During our touristy trekking around the city, a blizzard blew into northwest Moscow and snow came fast and furious that afternoon and evening as we headed back to Sheremetevo-1 to catch my 9:40-ish flight to Rostov. After we had gotten the bags lugged up steps, hauled across the waiting area (Luggage carts? Oh, if only. . .) and checked in, the flight was changed because of the blizzard and rerouted to Domodedova, a regional airport located near southeast Moscow where there was less snow. So Israel and his crew got me and the luggage out into the parking lot in the fresh snow, onto the transfer bus and the two of us stood up the whole hour-plus across town. By then, I had been up way too many hours without sleep. But were so many tender mercies along the way. For one thing, Israel was so calm and kept saying, God is in control. God is in control. My flight eventually arrived here in Rostov around 5:00 am, as I recall. But that day, January 29th, 1999, was just the start of quite an adventure in missions.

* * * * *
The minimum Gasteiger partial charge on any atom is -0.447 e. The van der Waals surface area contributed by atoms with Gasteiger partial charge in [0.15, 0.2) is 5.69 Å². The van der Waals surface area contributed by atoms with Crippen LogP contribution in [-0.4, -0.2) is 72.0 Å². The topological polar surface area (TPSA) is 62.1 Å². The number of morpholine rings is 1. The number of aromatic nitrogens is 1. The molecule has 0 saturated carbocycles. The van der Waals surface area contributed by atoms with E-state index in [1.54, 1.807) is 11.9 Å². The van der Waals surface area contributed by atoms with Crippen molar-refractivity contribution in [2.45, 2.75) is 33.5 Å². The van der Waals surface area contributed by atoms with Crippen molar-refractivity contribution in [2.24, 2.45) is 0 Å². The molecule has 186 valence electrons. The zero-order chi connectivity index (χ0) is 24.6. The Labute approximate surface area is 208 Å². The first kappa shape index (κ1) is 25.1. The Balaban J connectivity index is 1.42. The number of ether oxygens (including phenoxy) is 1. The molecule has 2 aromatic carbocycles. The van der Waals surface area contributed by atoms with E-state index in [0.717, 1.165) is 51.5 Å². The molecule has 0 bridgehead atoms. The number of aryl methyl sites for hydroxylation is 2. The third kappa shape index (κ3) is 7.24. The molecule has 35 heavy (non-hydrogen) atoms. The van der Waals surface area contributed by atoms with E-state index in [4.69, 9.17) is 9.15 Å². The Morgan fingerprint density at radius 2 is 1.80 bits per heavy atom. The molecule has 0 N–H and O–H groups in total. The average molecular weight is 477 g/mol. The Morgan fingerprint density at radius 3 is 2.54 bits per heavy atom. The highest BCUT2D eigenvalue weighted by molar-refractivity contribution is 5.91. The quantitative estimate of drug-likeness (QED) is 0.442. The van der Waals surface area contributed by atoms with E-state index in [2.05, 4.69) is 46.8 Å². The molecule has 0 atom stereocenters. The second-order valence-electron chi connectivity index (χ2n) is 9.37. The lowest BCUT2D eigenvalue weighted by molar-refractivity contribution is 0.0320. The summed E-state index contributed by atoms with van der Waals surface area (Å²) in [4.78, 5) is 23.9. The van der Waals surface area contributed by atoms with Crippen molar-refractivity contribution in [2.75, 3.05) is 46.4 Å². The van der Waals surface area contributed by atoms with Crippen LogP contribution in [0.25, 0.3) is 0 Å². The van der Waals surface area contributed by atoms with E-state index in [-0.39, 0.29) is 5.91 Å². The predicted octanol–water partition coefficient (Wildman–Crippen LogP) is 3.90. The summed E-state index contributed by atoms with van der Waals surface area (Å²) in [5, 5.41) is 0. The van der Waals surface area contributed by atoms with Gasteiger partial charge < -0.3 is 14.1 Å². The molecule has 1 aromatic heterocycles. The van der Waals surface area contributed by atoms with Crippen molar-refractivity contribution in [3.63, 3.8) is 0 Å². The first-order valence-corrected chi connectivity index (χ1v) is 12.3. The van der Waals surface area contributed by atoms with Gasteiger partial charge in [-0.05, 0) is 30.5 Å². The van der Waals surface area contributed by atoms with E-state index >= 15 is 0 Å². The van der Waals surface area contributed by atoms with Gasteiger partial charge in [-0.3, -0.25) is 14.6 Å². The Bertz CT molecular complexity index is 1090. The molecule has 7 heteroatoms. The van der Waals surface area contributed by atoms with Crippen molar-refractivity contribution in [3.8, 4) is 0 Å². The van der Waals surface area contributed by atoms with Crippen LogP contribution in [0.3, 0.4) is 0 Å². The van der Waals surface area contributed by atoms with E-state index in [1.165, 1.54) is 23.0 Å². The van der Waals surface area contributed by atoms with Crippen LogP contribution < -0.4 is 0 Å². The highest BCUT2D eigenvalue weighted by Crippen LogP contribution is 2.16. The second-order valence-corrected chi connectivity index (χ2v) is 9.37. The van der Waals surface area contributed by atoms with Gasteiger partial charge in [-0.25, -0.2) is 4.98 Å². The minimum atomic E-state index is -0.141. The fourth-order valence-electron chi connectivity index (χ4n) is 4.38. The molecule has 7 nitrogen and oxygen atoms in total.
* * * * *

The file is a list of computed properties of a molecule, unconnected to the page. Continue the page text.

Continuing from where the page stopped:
And I must say that the good Lord has held me in the palms of his hands each step of the way. And I have learned a lot. A whooooole lot! For one thing, that a 12-pound weight makes an excellent doorstop.

And so dear blog readers, it's time to celebrate! I have three little prizes. These will go to three lucky people who comment here on this blog post between now and Sunday evening midnight Moscow time (GMT +3). These souvenirs were made in Tomsk, Siberia from white birch, a tree common in the vast northern forests. As you see, there's a square box and a round box and the little birch shoes. The vendor was telling me about the good fortune the shoes are said to bring: On January 7th, which is Orthodox Christmas day, if the mother or sister of a single girl drapes the shoes over the young lady's shoulder, it is guaranteed that she will marry sometime that year. (Don't think I'll be needing them, myself. . . )

So in your comment, please include your name or nickname and indicate which prize you want. Also please share briefly why you would like to visit Russia. I'll plan to have a drawing on Monday and notify winners here. And of course if there are three respondents, everybody gets a prize! Well, good luck my dear komrades. And thank you so much for helping me celebrate this special day!


B. said...

I couldn't NOT comment (which in Russian is completely OK grammar, right?), seeing that I would be the first to do so. I'm not pulling for the prizes, but I commend you on polling your readers with such a temptation! If you do insist on sending the hinged box to me [ ;) ] the shipping may be much less expensive to Ukraine. God bless you Eileen, we're praying for the move and for God to work BIG there with you all.

Karen said...